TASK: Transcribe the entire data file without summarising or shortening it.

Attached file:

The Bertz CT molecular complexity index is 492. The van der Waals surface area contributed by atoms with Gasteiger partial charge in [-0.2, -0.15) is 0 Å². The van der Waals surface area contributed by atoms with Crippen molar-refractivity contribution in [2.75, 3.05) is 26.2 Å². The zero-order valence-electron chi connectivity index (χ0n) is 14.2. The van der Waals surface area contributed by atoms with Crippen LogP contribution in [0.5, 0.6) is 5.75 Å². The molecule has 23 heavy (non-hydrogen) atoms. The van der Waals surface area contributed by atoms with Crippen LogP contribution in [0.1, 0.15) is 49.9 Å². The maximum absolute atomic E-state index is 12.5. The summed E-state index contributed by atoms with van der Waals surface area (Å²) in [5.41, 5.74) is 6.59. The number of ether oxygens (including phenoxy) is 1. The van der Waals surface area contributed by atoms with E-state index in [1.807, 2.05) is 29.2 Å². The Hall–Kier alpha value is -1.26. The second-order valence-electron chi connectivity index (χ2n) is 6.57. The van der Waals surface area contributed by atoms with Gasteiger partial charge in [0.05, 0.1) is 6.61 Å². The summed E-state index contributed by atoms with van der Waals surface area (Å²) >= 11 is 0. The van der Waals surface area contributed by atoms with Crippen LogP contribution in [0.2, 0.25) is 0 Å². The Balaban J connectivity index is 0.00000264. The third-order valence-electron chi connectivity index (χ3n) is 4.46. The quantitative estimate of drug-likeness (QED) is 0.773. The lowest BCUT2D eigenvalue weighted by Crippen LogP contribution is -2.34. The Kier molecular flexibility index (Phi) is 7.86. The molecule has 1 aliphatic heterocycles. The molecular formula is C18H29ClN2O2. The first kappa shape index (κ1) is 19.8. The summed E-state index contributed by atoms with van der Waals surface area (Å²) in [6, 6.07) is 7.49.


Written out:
The Bertz CT molecular complexity index is 492. The van der Waals surface area contributed by atoms with Gasteiger partial charge in [-0.2, -0.15) is 0 Å². The van der Waals surface area contributed by atoms with Crippen molar-refractivity contribution in [2.75, 3.05) is 26.2 Å². The zero-order valence-electron chi connectivity index (χ0n) is 14.2. The van der Waals surface area contributed by atoms with Crippen LogP contribution in [0.5, 0.6) is 5.75 Å². The molecule has 23 heavy (non-hydrogen) atoms. The van der Waals surface area contributed by atoms with Crippen LogP contribution in [0.1, 0.15) is 49.9 Å². The maximum absolute atomic E-state index is 12.5. The summed E-state index contributed by atoms with van der Waals surface area (Å²) in [5.41, 5.74) is 6.59. The number of ether oxygens (including phenoxy) is 1. The van der Waals surface area contributed by atoms with E-state index in [1.807, 2.05) is 29.2 Å². The Hall–Kier alpha value is -1.26. The second-order valence-electron chi connectivity index (χ2n) is 6.57. The van der Waals surface area contributed by atoms with Gasteiger partial charge in [0.05, 0.1) is 6.61 Å². The summed E-state index contributed by atoms with van der Waals surface area (Å²) >= 11 is 0. The van der Waals surface area contributed by atoms with Crippen LogP contribution in [0.2, 0.25) is 0 Å². The Balaban J connectivity index is 0.00000264. The third-order valence-electron chi connectivity index (χ3n) is 4.46. The quantitative estimate of drug-likeness (QED) is 0.773. The lowest BCUT2D eigenvalue weighted by Crippen LogP contribution is -2.34. The Kier molecular flexibility index (Phi) is 7.86. The molecule has 1 aliphatic heterocycles. The molecular formula is C18H29ClN2O2. The first kappa shape index (κ1) is 19.8. The summed E-state index contributed by atoms with van der Waals surface area (Å²) in [6, 6.07) is 7.49.